Let's start with an easy one ... Rock N Wrestling. (Some may consider this time period a little different and they may be correct, but for my purposes here, I want to look at 1984-1986 WWF. I'll explain why.) What makes this era stand out, good and bad? First, we should talk about the good. The wrestlers have the benefit and burden of working in a company that's growing so fast it can barely keep up with itself. By the fall of 1986, the WWF turned up the house lights for Saturday Night's Main Event and debuted Superstars and Challenge. The "brand" effect was taking hold in terms of a consistent look and feel and generally expected working style, and they started running a formula, which one could argue that they've just been continuing to iterate since then. That's not really what you see in 1984-1986. You see a company looking for an identity and at least at first, you see a lot of wrestlers just carrying over what they've always done. The "family friendly" WWF may have been bringing in Cyndi Lauper and trying to find ways for Hulk Hogan to appeal to kids, but the Iron Sheik and Sgt. Slaughter were also working violent bloodbaths while Tito Santana and Greg Valentine were working stiff and athletic matches over the IC title. Neither feud would have felt out of place in the more workrate-centric Jim Crockett Promotions at all. Hulk Hogan was doing brawls with Kamala that felt more like Mid South in execution than what we currently think of as the WWF/WWE style. Eventually, reality set in. The WWF was running the most insane schedule in wrestling history in the 1980s -- not just in terms of the number of dates, but in terms of flying all over the map. They would in some cases go coast to coast and back again in a single week's time. People who encountered them on the road near the end of month-long tours have described them as "zombies" by the end of it. It was an exciting time, but it was also a demanding time. We started seeing those matches less for a couple of reasons. One, it's hard to give that level of effort every night when you're on such a brutal schedule and two, it's not really the vision Vince McMahon had for the company. The best thing about watching the WWF during these formative years is how uneven it is. 1985 has less traditional wrestling than 1984, and 1986 less than 1985. And 1984 WWF would barely recognize 1987 or 1988 WWF in terms of the working style, the types of crowds, the look and feel of the shows or the in-ring style. Things changed very quickly. The WWF was not at all the place to go if you were a hardcore fan in the 1980s looking for good matches or wild angles. Occasionally, they'd pull one out, but it was rare. What was the general working style at the time? For the most part, the talent was just trying to get through the night. They might dial it up if they were working SNME, an MSG card, or another big show, but by and large, they were going through the motions. Lots of cheap heat and easy crowd pleasing spots. Get through the match, don't hurt yourself, because you've got another match the next day, or maybe even later the same day. The attraction was not the promise of a great show as much as it was the experience of seeing your TV favorites in person. How much footage do we have and how complete is it? A lot, and it's mostly complete. We don't have ALL of the WWF TV during this time frame, but we have enough to draw conclusions. Almost every major house show was recorded and is in circulation. There were SNME TV specials, a couple of pay-per-views, The Big Event, etc. Syndicated TV was mostly short squashes and interview segments where you might see an angle 4-5 times in a year. Who are the best wrestlers of this era based on footage we have? To me, the names that stand out the most are: - Randy Savage - Tito Santana - Greg Valentine - Hulk Hogan - Roddy Piper They aren't the only ones who did things worth watching during this time, but to me, all five of them have matches during this time that strengthen their cases for GWE. Perhaps you could add Slaughter or Sheik, although most of Sarge's peak preceded this, and the Sheik-Volkoff team wasn't exactly inspiring anyone. However, the Slaughter-Sheik match is as good or better as anything we have from either of them, and this would be important to point to when making a case for either of them. If you like Orndorff, these years are likely going to be the bulk of his case. Some other wrestlers that "passed through" that may have hurt their case during this time (or at best not helped it very much): - Barry Windham (Not sure the team with Rotunda produced any hugely memorable matches, despite them being pushed to the moon) - Dick Murdoch (The team with Adonis wasn't the most giving to other teams and did have some good matches, but also had so many disappointing ones) Is there any reason to think anyone might be better or worse than the footage suggests? If so, who? I don't see this as a period like the earlier territory days where you have a lot of talent that you suspect may have been better than the footage lets on. Available WWF footage during this time paints a pretty clear picture. What are some comparable eras and how do the best wrestlers compare to each other? I don't think there's another era in wrestling history quite like this one, at least in terms of the demands on the wrestlers. I don't think other boom periods are really comparable -- the late 90s in the U.S. happened more on television than in the arenas. Surprisingly, the most comparable era (in a very roundabout way that I'm not even completely comfortable with, but just putting the idea out there) might be early 90s AAA, where lucha libre was going through a television boom and the wrestlers were having to adjust to that reality, but I don't even know how much adaptation they really had to go through during that time. It's a question worth asking, I suppose. Even before this era, match quality was probably less important here than in any territory in America. However, I think that can lead to some incorrect takeaways about how good people on the roster were at this time. If you look at the roster during this time, almost every major name had some generally well-received run elsewhere where they were having good matches that people like. Even guys like Bundy and Studd, whether you love their ring style or not, had plenty of stuff where they were part of exciting and effective matches before they arrived in the WWF.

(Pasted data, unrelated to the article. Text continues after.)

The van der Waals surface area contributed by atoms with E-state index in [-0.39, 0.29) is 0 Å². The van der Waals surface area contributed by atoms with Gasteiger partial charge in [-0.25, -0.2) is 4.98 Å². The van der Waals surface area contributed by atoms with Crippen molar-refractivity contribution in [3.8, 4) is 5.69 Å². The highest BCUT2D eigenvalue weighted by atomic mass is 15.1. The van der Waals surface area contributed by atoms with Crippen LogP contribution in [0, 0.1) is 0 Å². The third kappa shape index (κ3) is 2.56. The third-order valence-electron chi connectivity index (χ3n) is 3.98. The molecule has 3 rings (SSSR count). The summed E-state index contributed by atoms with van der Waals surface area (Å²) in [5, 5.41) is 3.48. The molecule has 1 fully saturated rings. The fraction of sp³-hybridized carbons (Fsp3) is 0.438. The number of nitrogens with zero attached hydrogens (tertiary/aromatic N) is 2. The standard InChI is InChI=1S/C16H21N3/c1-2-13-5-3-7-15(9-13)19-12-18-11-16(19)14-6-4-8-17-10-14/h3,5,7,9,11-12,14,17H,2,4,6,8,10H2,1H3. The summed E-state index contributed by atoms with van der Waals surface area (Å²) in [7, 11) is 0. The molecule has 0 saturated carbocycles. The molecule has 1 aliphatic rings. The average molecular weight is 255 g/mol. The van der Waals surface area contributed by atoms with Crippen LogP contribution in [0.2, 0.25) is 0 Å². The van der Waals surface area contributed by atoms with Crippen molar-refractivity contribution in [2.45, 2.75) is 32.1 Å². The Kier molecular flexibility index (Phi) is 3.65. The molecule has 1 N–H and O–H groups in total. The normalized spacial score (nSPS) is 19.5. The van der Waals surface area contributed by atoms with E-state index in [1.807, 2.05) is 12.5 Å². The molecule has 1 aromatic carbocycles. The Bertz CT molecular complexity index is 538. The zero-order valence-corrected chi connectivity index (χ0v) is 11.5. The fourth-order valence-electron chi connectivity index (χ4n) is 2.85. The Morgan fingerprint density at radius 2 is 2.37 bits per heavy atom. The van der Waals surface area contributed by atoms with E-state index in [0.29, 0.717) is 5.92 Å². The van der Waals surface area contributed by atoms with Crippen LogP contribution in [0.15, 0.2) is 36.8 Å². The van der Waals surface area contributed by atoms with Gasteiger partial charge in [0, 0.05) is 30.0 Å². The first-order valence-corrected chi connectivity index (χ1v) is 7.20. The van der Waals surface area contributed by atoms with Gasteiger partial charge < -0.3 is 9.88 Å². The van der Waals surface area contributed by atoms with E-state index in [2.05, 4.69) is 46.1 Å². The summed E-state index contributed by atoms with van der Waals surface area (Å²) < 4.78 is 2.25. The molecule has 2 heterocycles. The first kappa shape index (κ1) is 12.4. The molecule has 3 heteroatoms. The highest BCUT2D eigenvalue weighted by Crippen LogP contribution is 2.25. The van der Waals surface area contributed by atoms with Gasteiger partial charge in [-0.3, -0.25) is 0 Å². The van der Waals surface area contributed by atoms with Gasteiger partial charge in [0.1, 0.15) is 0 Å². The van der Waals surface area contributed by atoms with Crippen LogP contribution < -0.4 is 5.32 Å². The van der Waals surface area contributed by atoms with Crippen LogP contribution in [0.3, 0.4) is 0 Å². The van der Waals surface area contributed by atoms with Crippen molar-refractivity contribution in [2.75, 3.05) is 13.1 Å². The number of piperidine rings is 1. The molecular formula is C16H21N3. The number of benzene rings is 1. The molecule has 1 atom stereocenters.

10. Loss